How an Anglo-Saxon parable inspires a young woman with a visual impairment
This segment originally aired on November 19, 2017.
By Claire Steep
You haven't lived, it turns out, until you have heard the Gospel of Matthew shouted down a lecture hall in Old English by an eccentric London professor. So I discovered my second year in university.
Old English was an unexpected and lasting love. I didn't love it for the alliterative half-metre, like Tolkien, or for its declensions like the classicists, but for the stories.
My favourite tells of Eilmer, the flying monk. He made wings out of chicken feathers, leapt off a cliff and, predictably, broke both his legs. When the Abbott confronted him about this lunacy, Eilmer assured him the fault was in the chicken feathers, because chickens are drawn to the ground. Eilmer was resolved, therefore, to make the wings out of goose feathers next time and try again.
I don't think the Anglo-Saxon scribes set out to write a parable about growing up with a disability, or a vision impairment. But they may as well have.
I was Eilmer. I understood as much about my right-field hemianopia as he did about gravity, and because I only half-understood, I dared to do what any fully-sighted child would do. I leapt into space with regularity and never once worried that the leap might prove catastrophic.
Instead, I made a career of traumatising my neurologist. I learned to skate, to ride a bicycle, and to ski.
"You taught her to do what?" said the neurologist, horrified. "But she can't see!"
I know she was only concerned for my safety.
But years later, comparing notes with my brother, it was clear that we took an equal share of tramplings by snowboarders, and of the two of us, it was he, with his 20/20 vision, who was afraid of falling. Of course he was; if I was Eilmer the flying monk, he was a much younger Abbot. It occurred to him to worry about risks. All I wanted was to get on with the complicated business of being normal.
They wanted to know how it had happened, who had done it, what had made the difference. I didn't much care; I had run out of Dickens and wanted to be left alone to read Rebecca of Sunnybrook Farm, thanks all the same
I progressed from having no reading group to one of those extra help groups schools sometimes run. Rarely have I been more frustrated. It was mortifying to be there, not because of any overt awfulness, but because it made me more acutely aware of my eyesight than I had been since I'd had to wear an eyepatch to kindergarten. I wanted to be included in the same classes as my friends; I wanted to do the same things, and somehow I'd wound up in a group that, while well-intentioned, conflated "vision impairment" with "low reading comprehension." Whatever my limitations, reading comprehension did not make the list.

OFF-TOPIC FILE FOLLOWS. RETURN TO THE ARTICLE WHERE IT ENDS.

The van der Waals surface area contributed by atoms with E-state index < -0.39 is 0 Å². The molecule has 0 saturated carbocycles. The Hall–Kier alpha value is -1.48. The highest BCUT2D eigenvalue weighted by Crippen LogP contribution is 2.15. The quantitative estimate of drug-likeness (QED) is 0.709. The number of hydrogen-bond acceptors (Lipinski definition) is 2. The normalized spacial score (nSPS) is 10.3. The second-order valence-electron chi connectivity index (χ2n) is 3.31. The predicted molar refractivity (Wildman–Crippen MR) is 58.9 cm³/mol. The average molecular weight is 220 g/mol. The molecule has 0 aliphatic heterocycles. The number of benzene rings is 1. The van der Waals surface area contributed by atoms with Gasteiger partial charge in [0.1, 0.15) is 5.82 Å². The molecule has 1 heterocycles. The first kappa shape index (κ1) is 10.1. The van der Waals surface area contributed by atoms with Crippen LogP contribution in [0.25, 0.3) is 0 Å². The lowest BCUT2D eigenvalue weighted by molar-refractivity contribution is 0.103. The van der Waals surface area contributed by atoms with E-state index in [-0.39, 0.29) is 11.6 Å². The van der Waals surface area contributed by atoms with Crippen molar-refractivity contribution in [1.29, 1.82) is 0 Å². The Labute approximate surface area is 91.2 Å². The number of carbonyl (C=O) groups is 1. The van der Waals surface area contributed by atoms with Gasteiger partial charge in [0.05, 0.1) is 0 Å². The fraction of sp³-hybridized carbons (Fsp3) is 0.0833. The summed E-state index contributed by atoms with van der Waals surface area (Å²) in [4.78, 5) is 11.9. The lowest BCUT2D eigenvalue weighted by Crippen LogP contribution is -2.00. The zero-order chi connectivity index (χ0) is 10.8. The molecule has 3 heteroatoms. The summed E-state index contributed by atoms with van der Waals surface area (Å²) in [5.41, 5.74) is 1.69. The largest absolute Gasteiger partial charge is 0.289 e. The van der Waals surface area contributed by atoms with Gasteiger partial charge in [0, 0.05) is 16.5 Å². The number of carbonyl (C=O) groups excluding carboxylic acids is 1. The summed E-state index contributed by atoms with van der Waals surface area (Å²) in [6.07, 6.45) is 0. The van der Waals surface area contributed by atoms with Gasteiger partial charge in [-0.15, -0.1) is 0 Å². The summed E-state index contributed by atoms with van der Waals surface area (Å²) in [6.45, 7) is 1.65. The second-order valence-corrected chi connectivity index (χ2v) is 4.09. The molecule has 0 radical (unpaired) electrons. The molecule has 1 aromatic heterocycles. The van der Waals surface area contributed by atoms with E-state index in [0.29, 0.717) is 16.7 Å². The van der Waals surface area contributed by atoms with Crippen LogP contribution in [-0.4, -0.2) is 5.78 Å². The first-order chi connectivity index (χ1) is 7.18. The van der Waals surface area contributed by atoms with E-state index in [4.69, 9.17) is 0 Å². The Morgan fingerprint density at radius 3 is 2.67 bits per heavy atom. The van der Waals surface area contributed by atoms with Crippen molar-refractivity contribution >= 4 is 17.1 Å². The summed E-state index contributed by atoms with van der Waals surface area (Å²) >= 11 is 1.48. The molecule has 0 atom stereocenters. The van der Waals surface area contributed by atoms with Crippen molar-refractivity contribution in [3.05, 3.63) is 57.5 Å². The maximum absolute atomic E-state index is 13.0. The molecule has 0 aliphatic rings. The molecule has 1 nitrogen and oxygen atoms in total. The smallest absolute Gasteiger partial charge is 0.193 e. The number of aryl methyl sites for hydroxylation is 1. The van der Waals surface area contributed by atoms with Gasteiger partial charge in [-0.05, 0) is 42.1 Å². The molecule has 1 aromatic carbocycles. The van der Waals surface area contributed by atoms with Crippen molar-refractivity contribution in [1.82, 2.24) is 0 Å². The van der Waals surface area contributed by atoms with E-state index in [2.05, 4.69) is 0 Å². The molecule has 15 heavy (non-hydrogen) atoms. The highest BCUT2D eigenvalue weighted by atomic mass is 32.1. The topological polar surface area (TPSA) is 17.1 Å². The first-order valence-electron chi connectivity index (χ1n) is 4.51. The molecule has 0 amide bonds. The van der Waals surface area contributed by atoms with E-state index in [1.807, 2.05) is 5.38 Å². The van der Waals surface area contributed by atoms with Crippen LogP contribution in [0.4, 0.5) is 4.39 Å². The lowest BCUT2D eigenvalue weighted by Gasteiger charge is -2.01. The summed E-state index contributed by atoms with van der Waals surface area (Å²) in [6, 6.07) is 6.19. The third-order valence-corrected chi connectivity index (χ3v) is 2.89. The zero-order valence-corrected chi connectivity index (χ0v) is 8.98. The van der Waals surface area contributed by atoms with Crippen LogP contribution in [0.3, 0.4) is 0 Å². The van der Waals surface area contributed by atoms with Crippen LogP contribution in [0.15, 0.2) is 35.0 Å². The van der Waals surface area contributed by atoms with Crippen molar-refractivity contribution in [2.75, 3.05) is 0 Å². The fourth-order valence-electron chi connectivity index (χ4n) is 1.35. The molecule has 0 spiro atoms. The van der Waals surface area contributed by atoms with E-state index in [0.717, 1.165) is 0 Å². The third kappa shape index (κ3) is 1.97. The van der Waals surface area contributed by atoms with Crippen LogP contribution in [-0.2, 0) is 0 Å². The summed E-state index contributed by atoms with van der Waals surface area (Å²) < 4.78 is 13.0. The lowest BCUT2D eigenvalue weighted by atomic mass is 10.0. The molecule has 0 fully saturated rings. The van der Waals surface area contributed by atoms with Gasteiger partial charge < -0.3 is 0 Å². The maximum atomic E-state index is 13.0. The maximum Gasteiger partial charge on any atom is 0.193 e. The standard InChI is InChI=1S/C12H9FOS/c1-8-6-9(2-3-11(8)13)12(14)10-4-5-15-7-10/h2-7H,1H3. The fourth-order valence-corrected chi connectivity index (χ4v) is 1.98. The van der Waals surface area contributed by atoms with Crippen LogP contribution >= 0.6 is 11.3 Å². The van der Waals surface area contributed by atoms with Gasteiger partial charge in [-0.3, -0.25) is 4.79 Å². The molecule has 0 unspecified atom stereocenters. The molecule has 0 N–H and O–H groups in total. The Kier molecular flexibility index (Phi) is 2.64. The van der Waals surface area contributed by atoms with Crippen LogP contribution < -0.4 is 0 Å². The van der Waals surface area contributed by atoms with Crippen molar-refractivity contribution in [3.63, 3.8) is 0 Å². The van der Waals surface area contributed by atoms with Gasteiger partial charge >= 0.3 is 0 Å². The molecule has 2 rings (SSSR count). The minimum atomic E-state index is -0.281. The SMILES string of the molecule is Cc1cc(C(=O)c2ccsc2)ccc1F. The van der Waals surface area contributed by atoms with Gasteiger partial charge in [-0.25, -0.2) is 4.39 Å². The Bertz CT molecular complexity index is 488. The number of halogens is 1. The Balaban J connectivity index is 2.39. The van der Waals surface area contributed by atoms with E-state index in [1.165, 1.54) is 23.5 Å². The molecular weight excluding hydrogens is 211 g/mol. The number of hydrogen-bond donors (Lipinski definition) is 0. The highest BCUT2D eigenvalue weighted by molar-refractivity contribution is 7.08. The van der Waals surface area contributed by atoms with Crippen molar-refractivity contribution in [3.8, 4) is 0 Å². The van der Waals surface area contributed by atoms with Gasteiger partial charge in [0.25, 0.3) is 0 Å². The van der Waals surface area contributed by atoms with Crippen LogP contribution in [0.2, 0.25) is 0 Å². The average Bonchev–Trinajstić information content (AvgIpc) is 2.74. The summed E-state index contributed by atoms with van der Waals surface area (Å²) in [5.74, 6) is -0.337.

It happened all through school though; guidance counsellors sent me for tests to clarify my learning disability, physical education teachers recommended I be exempt from gym classes on the strength of my eyesight, and benevolent art teachers designed art projects to accommodate my vision. I wanted none of it.
I resisted the urge to jump up and down and shout into next Tuesday that the problem was with my eyes, not my learning, and how exactly did a restricted field of vision affect my ability to do track and field anyway? If blinkered horses — who are the creatures I still think most likely to best understand right-field hemianopia —could do it, why couldn't I?
It's probably just as well I didn't discover Eilmer and his chicken wings until my twenties. Otherwise there's a real chance I'd have handed his story to every well-intentioned teacher who tried to set a stricture on me and hovered over them while they read it, before followed up by a sermon from the Gospel of Claire entitled, Let Me Take Risks.
Luckily, this never proved necessary. In grade 4, the extra-help group dissolved, the school having decided I did, after all, know what I was reading about. It also graciously accepted that my Anglo-Saxon approach to spelling — that is, varied, creative and frequently imperfect — had more to do with auditory learning than wonky eyesight. An enlightened gym teacher even let me participate in classes. To her, what mattered wasn't hitting the tennis ball. It was my engagement in class. I was thrilled.
I now know my neurologist wasn't wrong to be concerned; Eilmer will vouch for the fact that dire things come of leaping off cliffs, however confident the leaper. But if I'd stopped to consider the consequences, the list of things I might never have done would have been insurmountable. If I had accepted my lack of fine-motor skill, I would never have learned embroidery. Much less would I have learned to bicycle, swim, skate, ski or portage a canoe. I certainly wouldn't have ended up in Scotland listening to a posh London accent shout the Gospel of Matthew at me, and if I hadn't done that, I would never have encountered Eilmer the flying monk, would never have stumbled across the means of advocating for myself, and live the life I wanted for myself.
To hear Claire read her essay, click 'listen' above.